Why didn’t you respond back to that nice poster whose son had over 300 seizures due to our unsafe vaccination schedule?

  43. #43 Common Skank M.
    June 23, 2008

    This thread has the stench of Sue on a roll… off her meds again. But the journalist claim is funny. Could it be that the disease otherwise known as a contributor to Generation Rescue/John Best Fan Club/Age of Autism is somehow calling itself a journalist? Bwahahahaha!

    Antivax lemmings like our little “journalist” friend here certainly come out of the woodwork in an effort to derail learning and science.

  44. #44 StuV
    June 23, 2008

    No proof, but a lot of evidence.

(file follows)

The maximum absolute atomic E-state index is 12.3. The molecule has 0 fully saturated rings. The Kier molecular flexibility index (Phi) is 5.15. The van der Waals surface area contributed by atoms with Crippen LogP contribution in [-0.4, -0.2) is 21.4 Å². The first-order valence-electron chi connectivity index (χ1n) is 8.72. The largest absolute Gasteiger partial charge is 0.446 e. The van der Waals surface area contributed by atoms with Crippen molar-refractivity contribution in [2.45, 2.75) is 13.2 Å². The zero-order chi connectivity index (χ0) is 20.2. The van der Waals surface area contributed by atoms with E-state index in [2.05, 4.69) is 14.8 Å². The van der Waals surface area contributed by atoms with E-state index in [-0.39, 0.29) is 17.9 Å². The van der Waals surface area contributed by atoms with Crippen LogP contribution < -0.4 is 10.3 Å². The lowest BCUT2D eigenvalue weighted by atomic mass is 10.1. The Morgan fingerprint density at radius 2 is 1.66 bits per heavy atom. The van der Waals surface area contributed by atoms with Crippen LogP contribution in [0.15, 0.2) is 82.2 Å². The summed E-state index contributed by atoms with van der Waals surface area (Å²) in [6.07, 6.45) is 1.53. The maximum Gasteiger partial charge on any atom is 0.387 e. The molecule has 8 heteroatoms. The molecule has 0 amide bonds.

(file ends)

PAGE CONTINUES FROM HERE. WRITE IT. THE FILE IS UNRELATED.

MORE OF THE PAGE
You are obviously unaware of what “evidence” is.

  45. #45 No meds here
    June 23, 2008

    “This thread has the stench of Sue on a roll… off her meds again”.

    I know that there are a few here who do need medication… I am not one of them. Thanks for your concern though.

  46. #46 Mary Parsons
    June 23, 2008

    I’ve just come across what Neal Pearce intended to be:

    a satirical set of guidelines for a ‘corporate epidemiologist’ who is asked to review a study:

    Consider only the specific study that you have been asked to review. Don’t consider supporting evidence from other epidemiologic or experimental studies.

    There are three possible questions you could consider: (i) is there any chance that the study findings are right? (ii) is there any chance that the study findings are wrong? (iii) what is the balance of evidence? Restrict yourself to the second question.